VoltDB

From Wikipedia, the free encyclopedia
Jump to: navigation, search
VoltDB
Developer(s) VoltDB Inc.
Stable release 5.1 / March 28, 2015; 3 months ago (2015-03-28)
Written in Java, C++
Operating system Linux, Mac OS X
Platform Java
Type RDBMS
License GNU Affero General Public License v3, VoltDB Proprietary License
Website voltdb.com

VoltDB is an in-memory database designed by several well-known database system researchers, including A.M. Turing Award winner Michael Stonebraker (who was involved in Ingres and POSTGRES), Sam Madden, and Daniel Abadi. It is an ACID-compliant RDBMS which uses a shared nothing architecture. It includes both enterprise and community editions. The community edition is licensed under the GNU Affero General Public License. Additional features in the commercially licensed VoltDB Enterprise version include durability, high availability, and Export integrations. VoltDB implements the design of the academic H-Store project.[1]

Architecture[edit]

VoltDB is a scale-out NewSQL relational database that supports SQL access from within pre-compiled Java stored procedures. The unit of transaction is the stored procedure, which is Java interspersed with SQL. VoltDB relies on horizontal partitioning down to the individual hardware thread to scale, k-safety (synchronous replication) to provide high availability, and a combination of continuous snapshots and command logging for durability (crash recovery).

VoltDB uses a shared-nothing architecture to achieve database parallelism. Data and the processing associated with it are distributed among all the CPU cores within the servers composing a single VoltDB cluster. By extending its shared-nothing foundation to the per-core level, VoltDB scales with the increasing core-per-CPU counts on modern commodity servers.

By making stored procedures the unit of transaction and executing them at the partition containing the necessary data, it is possible to eliminate round trip messaging between SQL statements. Stored procedures are executed serially and to completion in a single thread without any locking or latching, similar to the LMAX architecture.[2] Because data is in memory and local to the partition, a stored procedure can execute in microseconds. VoltDB's stored procedure initiation scheme allows all nodes to initiate stored procedures while ensuring that there is a single serializable global order.[3]

VoltDB is fully ACID compliant. Data is durable to disk. Durability is ensured by continuous snapshots; asynchronous command logging, which creates both snapshots and a log of all transactions between snapshots; and synchronous command logging, which writes transactions to the log after the transaction completes and before it is committed to the database. This ensures no transactions are committed that are not logged and no transactions are lost.

VoltDB version 5.1, released in March 2015, introduces new Database Replication functionality, removing any single point of failure. DR now provides simultaneous, parallel replication of multiple partitions and use of binary logs of transaction results, saving the replica from having to replay the transaction. VoltDB v5.0 introduced a new database monitoring and management tool, the VoltDB Management Center (VMC for short). VMC provides browser-based one-stop monitoring and configuration management of the VoltDB database, including graphs for cluster throughput and latency as well as CPU and memory usage for the current server.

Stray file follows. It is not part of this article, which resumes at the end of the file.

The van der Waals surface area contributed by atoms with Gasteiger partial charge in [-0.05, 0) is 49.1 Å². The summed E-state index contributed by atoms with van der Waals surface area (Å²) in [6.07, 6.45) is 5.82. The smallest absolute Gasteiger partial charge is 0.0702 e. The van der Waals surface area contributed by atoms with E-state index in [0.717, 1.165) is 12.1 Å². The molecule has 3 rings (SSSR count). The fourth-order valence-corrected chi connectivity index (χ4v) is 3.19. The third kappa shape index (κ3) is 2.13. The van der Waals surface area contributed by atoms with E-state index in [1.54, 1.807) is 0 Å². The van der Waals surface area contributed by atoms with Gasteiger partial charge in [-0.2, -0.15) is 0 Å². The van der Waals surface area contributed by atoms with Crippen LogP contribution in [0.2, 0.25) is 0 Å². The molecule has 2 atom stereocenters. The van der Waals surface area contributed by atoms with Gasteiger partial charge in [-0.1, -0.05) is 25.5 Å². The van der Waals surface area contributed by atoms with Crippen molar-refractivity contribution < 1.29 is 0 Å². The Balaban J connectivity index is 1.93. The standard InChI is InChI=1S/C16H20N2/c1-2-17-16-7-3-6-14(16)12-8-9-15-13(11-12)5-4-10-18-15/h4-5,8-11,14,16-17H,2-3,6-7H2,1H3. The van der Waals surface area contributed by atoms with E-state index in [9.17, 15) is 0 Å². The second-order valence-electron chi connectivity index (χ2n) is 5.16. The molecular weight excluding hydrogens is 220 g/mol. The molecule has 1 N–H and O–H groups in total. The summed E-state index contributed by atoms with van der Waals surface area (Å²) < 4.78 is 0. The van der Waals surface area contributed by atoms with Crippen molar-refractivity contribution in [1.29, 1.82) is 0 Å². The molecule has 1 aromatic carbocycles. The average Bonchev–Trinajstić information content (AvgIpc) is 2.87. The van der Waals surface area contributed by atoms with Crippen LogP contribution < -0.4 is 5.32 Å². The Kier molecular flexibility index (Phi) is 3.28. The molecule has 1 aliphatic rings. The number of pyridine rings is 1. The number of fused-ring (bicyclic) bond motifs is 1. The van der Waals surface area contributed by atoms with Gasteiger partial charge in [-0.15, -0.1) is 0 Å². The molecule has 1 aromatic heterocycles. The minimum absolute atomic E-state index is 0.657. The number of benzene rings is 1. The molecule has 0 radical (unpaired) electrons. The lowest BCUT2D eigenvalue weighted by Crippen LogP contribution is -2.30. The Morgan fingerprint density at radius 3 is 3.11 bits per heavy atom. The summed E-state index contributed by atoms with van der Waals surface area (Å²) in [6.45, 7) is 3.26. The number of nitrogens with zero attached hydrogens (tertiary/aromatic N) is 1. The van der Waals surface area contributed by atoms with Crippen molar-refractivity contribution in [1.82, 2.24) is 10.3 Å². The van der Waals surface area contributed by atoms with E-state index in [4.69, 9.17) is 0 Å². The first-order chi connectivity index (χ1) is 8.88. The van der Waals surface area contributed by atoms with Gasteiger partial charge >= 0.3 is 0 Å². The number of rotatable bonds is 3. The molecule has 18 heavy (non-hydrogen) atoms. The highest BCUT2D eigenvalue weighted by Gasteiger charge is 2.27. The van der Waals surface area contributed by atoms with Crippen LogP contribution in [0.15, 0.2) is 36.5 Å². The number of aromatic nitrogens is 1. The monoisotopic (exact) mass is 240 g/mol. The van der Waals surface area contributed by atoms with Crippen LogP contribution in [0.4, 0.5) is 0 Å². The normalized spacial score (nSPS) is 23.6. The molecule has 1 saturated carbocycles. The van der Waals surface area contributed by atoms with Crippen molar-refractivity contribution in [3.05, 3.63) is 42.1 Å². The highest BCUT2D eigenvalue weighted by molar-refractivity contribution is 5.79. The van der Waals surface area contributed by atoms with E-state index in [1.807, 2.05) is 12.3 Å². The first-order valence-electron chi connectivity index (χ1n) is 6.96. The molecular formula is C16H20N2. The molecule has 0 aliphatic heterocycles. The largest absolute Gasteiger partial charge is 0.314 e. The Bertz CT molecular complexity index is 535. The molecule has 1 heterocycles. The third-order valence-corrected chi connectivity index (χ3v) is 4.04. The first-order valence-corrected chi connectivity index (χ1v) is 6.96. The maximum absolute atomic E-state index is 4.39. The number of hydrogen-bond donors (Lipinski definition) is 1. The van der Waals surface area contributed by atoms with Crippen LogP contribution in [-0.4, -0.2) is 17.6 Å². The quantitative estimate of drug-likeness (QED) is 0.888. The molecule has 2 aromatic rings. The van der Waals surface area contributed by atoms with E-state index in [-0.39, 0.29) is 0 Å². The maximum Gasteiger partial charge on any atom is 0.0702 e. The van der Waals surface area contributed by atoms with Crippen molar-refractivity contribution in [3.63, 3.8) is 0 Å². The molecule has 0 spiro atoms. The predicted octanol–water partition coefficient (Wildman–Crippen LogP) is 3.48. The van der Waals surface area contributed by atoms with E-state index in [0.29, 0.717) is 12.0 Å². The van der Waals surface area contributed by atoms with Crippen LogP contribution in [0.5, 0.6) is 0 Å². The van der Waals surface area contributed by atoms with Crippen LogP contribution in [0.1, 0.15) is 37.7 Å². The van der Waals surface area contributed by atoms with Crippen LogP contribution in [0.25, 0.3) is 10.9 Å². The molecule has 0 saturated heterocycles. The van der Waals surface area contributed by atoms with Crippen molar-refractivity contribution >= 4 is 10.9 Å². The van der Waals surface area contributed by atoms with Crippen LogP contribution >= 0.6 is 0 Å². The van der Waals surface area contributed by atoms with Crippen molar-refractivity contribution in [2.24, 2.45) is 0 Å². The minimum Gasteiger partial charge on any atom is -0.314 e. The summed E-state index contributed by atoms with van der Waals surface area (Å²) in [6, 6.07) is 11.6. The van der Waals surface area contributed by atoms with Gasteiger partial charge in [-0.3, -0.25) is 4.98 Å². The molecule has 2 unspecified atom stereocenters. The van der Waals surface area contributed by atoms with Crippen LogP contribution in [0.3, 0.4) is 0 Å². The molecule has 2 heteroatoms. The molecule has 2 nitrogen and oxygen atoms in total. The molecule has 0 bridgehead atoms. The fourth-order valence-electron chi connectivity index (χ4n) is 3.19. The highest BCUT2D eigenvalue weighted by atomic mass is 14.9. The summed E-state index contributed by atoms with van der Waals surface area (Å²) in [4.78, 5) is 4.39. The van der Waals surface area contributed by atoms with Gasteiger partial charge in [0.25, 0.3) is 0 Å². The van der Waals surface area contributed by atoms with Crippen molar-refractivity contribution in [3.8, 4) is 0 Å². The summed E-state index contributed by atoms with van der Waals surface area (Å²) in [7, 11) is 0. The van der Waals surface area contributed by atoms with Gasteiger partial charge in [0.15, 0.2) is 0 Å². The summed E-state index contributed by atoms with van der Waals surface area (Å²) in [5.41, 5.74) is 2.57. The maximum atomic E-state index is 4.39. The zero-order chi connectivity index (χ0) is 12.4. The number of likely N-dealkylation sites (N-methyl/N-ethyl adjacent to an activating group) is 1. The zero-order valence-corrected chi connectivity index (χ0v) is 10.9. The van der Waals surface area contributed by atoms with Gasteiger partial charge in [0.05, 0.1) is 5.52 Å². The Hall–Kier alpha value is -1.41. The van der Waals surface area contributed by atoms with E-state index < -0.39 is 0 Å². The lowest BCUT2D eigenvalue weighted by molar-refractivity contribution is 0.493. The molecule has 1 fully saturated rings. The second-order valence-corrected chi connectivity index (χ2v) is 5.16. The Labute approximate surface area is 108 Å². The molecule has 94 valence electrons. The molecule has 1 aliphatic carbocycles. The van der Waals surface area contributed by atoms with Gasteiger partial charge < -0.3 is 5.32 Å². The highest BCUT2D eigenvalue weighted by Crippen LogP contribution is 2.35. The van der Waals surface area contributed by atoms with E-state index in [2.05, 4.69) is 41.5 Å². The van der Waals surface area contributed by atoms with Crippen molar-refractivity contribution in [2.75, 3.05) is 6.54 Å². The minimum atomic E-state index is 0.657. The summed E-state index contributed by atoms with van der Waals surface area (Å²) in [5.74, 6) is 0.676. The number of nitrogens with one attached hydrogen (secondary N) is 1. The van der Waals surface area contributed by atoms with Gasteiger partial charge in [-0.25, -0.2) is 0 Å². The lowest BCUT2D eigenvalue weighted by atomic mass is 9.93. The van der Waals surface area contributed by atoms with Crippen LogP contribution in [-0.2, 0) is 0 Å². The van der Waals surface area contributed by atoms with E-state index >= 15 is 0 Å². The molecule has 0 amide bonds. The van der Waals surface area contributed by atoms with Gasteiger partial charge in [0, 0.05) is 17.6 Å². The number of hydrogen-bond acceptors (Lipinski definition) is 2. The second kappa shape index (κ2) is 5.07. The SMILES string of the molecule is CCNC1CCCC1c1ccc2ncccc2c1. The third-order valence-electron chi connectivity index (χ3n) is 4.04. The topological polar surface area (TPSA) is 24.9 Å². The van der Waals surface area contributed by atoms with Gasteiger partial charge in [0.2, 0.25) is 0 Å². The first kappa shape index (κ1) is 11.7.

Versions history[edit]

  • VoltDB Community Edition 1.0 - first general availability in May 2010, as an open source product distributed under the GPLv3.
  • VoltDB 1.2 was released in October 2010, under both open source (VoltDB Community Edition) and proprietary (VoltDB Enterprise Edition) licenses.
  • VoltDB 2.0 was released in September 2011, and included a high performance durability feature called command logging (VoltDB Enterprise Edition only).
  • VoltOne was released in October 2011. It is a brand name for a single-server version of VoltDB Enterprise Edition.
  • VoltDB 2.5 was released in April 2012. It included database replication, providing cluster-wide replication and fail-over within/across data centers (VoltDB Enterprise Edition only).
  • VoltDB 3.0 was released in January 2013. It lowered operational latency, offered live schema changes, added more SQL and offered high-performance export (VoltDB Enterprise Edition only).[4]
  • VoltDB 4.0 was released in January 2014. It enhanced In-memory analytics capabilities with a host of new SQL support, greatly improved analytic read throughput performance, enabled running clusters grow elastically without blocking and added support for Groovy stored procedures, MySQL migration utility and Online training along with Volt Vanguard Certification.[5]
  • VoltDB 5.0 was released in January 2015. The release included integrations into the Hadoop/Big Data ecosystem, including export integrations (Kafka; HDFS Export; HTTP Export; and RabbitMQ Export) as well as import integrations (Kafka Loader; the JDBC Loader; the VoltDB Hadoop OutputFormat implementation; a Vertica UDx; and support for Apache Hive and Apache Pig.) VoltDB 5.0 also includes additional SQL support and availability of the VoltDB Management Center, a browser-based monitoring and configuration management dashboard.

See also[edit]

References[edit]

  1. ^ http://hstore.cs.brown.edu/
  2. ^ http://martinfowler.com/articles/lmax.html
  3. ^ http://community.voltdb.com/node/118#comment-271
  4. ^ "Introducing VoltDB 3.0". Retrieved 5 February 2013. 
  5. ^ https://voltdb.com/announcing-voltdb-4-0-enhanced-in-memory-analytics-and-online-elasticity/

External links[edit]